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DrRalston
DrRalston, Veterinarian
Category: Vet
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Experience:  Over twelve years of internal medicine, surgery, and preventive care.
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My male tortoise has a large calcium like ball which he is

Customer Question

My male tortoise has a large calcium like ball which he is trying to pass, can you recommend a way to reduce the size or to soften it ie: bthing
thanks
Submitted: 2 years ago.
Category: Vet
Expert:  Shantal-Mod replied 2 years ago.
Hello,
I'm Shantal and I'm a moderator for this topic.
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Expert:  Shantal-Mod replied 2 years ago.
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Expert:  DrRalston replied 2 years ago.
Hello, I am Dr Ralston. Thanks for your question.

The first question I am going to ask is what type of tortoise do you have?

The two most common occurances I would think of would be cystolith or troubles passing an egg. You have told me that your tortoise is a male, but this can be very difficult to tell depending on the species. What you are seeing as the "penis" could actually be the "ovipositor". It could be that you have a female and she is trying to pass an egg!

Please don't take offense at this statement. For all I know you could be a herpetologist. That's great if you are, especially if you are a specialist of chelonians. BUT, I have to mention it. And, just because she is 40 does not mean she can not produce an egg.

When no physical obstruction is present and patients are provided with a suitable location for egg deposition, the situation will often resolve. Reptiles often respond well to injection of oxytocin at 5-10 mg/kg if calcium is corrected first. If patients have a physical obstruction, surgical removal is necessary and should be initiated once the patient is stabilized. Occasionally, very caudal malformed eggs may be deflated by ovocentesis per cloaca and removed.

Now, if it is calcium cystolith (which is a bladder stone), it could be trying to pass through a penis. And you might infact have a male. If it is very small, you might be able to massage the penis with k-y jelly, and help it to pass. If it is very large, it will have to be surgically removed. In this case, it might have to be pushed back into the bladder during the procedure. But the tortoise will have to be anesthetized.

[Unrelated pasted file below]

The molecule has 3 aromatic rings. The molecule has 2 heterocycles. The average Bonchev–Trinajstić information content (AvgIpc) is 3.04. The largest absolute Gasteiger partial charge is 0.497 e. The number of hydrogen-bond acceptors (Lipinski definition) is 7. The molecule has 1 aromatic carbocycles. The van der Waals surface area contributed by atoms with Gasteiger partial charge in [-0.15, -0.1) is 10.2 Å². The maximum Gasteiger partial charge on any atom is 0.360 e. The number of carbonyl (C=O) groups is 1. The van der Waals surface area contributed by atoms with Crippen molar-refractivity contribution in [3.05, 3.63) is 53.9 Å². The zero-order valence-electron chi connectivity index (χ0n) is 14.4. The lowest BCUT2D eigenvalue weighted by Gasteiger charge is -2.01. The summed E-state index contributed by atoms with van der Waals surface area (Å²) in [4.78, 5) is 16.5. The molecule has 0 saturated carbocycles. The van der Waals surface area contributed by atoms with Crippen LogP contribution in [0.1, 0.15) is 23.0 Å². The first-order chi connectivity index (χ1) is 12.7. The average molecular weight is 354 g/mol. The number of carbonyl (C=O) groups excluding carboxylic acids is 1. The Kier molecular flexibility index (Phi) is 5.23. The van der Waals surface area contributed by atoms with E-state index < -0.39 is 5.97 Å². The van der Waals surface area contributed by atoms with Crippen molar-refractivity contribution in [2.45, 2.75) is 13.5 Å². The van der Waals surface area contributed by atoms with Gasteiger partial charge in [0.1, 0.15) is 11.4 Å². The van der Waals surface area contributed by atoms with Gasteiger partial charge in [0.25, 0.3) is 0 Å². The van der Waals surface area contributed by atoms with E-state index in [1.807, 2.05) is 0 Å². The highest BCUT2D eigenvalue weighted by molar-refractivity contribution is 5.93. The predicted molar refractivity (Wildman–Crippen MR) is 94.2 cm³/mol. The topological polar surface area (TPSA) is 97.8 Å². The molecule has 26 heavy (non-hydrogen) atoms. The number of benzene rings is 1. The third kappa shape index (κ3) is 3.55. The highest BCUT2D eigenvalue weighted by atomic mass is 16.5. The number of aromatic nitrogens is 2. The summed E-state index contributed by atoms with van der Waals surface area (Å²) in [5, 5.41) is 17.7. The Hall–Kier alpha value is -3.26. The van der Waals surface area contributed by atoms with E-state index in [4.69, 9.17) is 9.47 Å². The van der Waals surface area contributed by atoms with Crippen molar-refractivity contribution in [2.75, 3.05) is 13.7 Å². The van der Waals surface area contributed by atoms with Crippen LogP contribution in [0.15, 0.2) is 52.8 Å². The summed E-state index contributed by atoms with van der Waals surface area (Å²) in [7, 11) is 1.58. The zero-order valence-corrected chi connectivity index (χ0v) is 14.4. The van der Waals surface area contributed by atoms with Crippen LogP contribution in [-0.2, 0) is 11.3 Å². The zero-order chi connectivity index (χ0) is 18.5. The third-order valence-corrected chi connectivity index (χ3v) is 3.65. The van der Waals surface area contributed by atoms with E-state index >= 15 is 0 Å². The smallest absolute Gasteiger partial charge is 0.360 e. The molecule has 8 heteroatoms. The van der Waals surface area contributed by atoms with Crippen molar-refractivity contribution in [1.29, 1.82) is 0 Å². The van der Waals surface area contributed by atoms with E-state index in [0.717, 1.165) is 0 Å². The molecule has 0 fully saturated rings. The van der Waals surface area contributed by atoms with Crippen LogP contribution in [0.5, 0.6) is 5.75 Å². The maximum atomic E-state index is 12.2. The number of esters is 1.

An x-ray can tell you for certain if that is an egg or a cystolith - bladder stone. After this is determined, the patient is gassed down, IV cather placed, an ET tube might be placed as well, and is a good idea, and then a hole is actuall created in the bottom portion of the carapace (shell) to expose the bladder. The stone is then removed, but some of them are so large that they have to be broken into pieces to get them out.

Tortoises typically do very well after this procedure. And those stones can form over a VERY long time, and become VERY VERY VERY large!

So, in short, there is not much you can do at home. If it is an egg, it will need to be removed to avoid further problems, or it can be punctured and deflated and it might pass on it's own. But, the problem is when they are straining for a long time, their own calcium levels get depleted, the muscles get weaker and it gets harder for them. In addition they might become dehydrated. They need to be rehydrated by fluids.

If it is a stone, it is likely not going to pass, and you will need surgery. Try local Vet Schools or Wildlife speciality rescues because they might have a Vet on board that can do this kind of thing.

I hope I have been helpful. Shantel was trying to find a Vet that works with reptiles and exotics. I do have an interest in them, but unfortunately, there are not a lot of us out there.

If you have questions, I would be glad to try to assist ok?

Thanks,<br/Customer

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